Immigrant Thanskgiving

Posted on December 03, 2013

Immigrant Thanksgiving

Thanksgiving is a special American holiday that honors some of our first immigrants and how they were befriended by the first Americans. This history goes back almost 400 years and is linked to the Pilgrims who arrived at Plymouth Rock unprepared for the New England winter. The Pilgrims were fleeing oppression, seeking freedom and opportunity to improve their own well-being, and in desperate need of friends and cultural competency in a new world.  The Wampanoag people were one of the many ethnic groups already in America. The Wampanoags who lived in the area that we now call Massachusetts, the pilgrims, shared food, taught them skills of hunting and farming in a new environment, and how to survive a hard winter ahead. The original Thanksgiving meal paralleled a traditional harvest feast that the Pilgrims had known in England, but it attained new meaning when it became a lifeline for them in their acculturation to the new world.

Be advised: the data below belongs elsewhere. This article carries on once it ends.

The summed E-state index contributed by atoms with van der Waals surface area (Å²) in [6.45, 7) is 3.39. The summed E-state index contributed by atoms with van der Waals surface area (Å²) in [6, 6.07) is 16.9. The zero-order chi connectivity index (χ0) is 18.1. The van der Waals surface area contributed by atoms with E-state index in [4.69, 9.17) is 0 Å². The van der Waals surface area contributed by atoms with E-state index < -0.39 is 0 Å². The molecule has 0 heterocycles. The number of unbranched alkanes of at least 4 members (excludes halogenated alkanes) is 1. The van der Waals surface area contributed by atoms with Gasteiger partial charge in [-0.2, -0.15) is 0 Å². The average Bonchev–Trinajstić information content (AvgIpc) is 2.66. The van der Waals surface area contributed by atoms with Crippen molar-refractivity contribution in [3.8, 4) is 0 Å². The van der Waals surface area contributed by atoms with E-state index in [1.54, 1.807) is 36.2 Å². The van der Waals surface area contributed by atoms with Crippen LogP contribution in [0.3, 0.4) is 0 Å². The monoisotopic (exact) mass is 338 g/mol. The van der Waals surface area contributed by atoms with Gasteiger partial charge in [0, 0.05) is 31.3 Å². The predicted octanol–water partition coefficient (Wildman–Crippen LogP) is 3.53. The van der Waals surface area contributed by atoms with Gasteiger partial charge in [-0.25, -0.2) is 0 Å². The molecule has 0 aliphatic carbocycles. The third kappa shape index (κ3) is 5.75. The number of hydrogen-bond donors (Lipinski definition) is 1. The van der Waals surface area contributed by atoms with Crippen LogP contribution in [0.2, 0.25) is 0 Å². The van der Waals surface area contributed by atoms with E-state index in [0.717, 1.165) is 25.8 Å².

In 1863 President Lincoln proclaimed Thanksgiving as a national holiday, a move intended partly as a gesture to try and unite North and South. In the early 1900s, when there were large numbers of immigrants coming to the U.S., national leaders again promoted Thanksgiving as a way to welcome and assist newcomers with food and friendship.

Now, in the early stages of a new century, we are seeing many people without enough food or economic opportunities who need assistance during hard times. They are not all immigrants, but are all a part of our neighborhoods and communities. It is a time for all of us to give thanks for our own well-being and that of our neighbors, and to be sure that our neighbors, wherever they are from, have enough food to eat, access to health care, and are welcomed and included in building strong communities.

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